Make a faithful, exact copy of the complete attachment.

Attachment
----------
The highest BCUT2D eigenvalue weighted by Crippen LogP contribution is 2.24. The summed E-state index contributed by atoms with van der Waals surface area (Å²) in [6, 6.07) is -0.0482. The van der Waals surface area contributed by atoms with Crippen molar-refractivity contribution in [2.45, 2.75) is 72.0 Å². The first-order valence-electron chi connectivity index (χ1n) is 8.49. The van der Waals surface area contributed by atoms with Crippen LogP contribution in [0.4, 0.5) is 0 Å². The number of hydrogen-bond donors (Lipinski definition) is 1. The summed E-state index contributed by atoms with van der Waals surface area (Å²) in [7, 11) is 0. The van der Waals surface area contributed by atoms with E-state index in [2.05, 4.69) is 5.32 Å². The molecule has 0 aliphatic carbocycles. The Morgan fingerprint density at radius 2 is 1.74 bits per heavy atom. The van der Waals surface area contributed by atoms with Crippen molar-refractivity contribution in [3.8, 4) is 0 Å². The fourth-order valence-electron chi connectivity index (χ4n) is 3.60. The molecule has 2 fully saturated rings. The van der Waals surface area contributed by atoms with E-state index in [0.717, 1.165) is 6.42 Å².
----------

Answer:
The highest BCUT2D eigenvalue weighted by Crippen LogP contribution is 2.24. The summed E-state index contributed by atoms with van der Waals surface area (Å²) in [6, 6.07) is -0.0482. The van der Waals surface area contributed by atoms with Crippen molar-refractivity contribution in [2.45, 2.75) is 72.0 Å². The first-order valence-electron chi connectivity index (χ1n) is 8.49. The van der Waals surface area contributed by atoms with Crippen LogP contribution in [0.4, 0.5) is 0 Å². The number of hydrogen-bond donors (Lipinski definition) is 1. The summed E-state index contributed by atoms with van der Waals surface area (Å²) in [7, 11) is 0. The van der Waals surface area contributed by atoms with E-state index in [2.05, 4.69) is 5.32 Å². The molecule has 0 aliphatic carbocycles. The Morgan fingerprint density at radius 2 is 1.74 bits per heavy atom. The van der Waals surface area contributed by atoms with Crippen molar-refractivity contribution in [3.8, 4) is 0 Å². The fourth-order valence-electron chi connectivity index (χ4n) is 3.60. The molecule has 2 fully saturated rings. The van der Waals surface area contributed by atoms with E-state index in [0.717, 1.165) is 6.42 Å².